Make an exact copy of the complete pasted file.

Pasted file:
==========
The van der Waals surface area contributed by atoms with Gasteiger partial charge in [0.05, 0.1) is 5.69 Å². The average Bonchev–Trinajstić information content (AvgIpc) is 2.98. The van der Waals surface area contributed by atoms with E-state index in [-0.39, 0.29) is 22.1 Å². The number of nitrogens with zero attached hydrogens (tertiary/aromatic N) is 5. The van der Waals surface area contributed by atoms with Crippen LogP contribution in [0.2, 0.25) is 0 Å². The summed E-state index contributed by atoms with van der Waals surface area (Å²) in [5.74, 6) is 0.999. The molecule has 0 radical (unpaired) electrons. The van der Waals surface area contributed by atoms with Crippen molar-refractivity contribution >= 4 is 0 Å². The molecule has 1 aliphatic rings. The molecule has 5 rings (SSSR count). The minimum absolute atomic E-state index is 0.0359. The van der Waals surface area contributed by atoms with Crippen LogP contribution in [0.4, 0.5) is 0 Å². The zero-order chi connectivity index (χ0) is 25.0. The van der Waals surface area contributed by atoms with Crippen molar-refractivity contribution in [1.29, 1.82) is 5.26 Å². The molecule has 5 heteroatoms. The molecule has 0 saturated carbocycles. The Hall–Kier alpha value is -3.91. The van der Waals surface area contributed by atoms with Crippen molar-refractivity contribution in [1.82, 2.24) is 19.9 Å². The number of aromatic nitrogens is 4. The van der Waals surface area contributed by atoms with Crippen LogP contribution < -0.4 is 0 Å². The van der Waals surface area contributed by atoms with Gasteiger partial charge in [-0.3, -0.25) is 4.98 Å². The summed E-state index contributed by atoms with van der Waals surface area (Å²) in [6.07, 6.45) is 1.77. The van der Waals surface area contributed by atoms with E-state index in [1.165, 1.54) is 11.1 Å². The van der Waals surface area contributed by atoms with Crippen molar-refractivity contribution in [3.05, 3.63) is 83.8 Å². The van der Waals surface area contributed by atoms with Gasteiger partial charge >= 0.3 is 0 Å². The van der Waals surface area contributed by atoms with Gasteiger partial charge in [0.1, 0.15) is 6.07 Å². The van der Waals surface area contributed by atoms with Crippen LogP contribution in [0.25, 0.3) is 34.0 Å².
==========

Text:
The van der Waals surface area contributed by atoms with Gasteiger partial charge in [0.05, 0.1) is 5.69 Å². The average Bonchev–Trinajstić information content (AvgIpc) is 2.98. The van der Waals surface area contributed by atoms with E-state index in [-0.39, 0.29) is 22.1 Å². The number of nitrogens with zero attached hydrogens (tertiary/aromatic N) is 5. The van der Waals surface area contributed by atoms with Crippen LogP contribution in [0.2, 0.25) is 0 Å². The summed E-state index contributed by atoms with van der Waals surface area (Å²) in [5.74, 6) is 0.999. The molecule has 0 radical (unpaired) electrons. The van der Waals surface area contributed by atoms with Crippen molar-refractivity contribution >= 4 is 0 Å². The molecule has 1 aliphatic rings. The molecule has 5 rings (SSSR count). The minimum absolute atomic E-state index is 0.0359. The van der Waals surface area contributed by atoms with Crippen LogP contribution in [0.4, 0.5) is 0 Å². The zero-order chi connectivity index (χ0) is 25.0. The van der Waals surface area contributed by atoms with Crippen molar-refractivity contribution in [1.29, 1.82) is 5.26 Å². The molecule has 5 heteroatoms. The molecule has 0 saturated carbocycles. The Hall–Kier alpha value is -3.91. The van der Waals surface area contributed by atoms with Crippen molar-refractivity contribution in [1.82, 2.24) is 19.9 Å². The number of aromatic nitrogens is 4. The van der Waals surface area contributed by atoms with Crippen LogP contribution < -0.4 is 0 Å². The van der Waals surface area contributed by atoms with Gasteiger partial charge in [-0.3, -0.25) is 4.98 Å². The summed E-state index contributed by atoms with van der Waals surface area (Å²) in [6.07, 6.45) is 1.77. The van der Waals surface area contributed by atoms with E-state index in [1.165, 1.54) is 11.1 Å². The van der Waals surface area contributed by atoms with Crippen molar-refractivity contribution in [3.05, 3.63) is 83.8 Å². The van der Waals surface area contributed by atoms with Gasteiger partial charge >= 0.3 is 0 Å². The van der Waals surface area contributed by atoms with Gasteiger partial charge in [0.1, 0.15) is 6.07 Å². The van der Waals surface area contributed by atoms with Crippen LogP contribution in [0.25, 0.3) is 34.0 Å².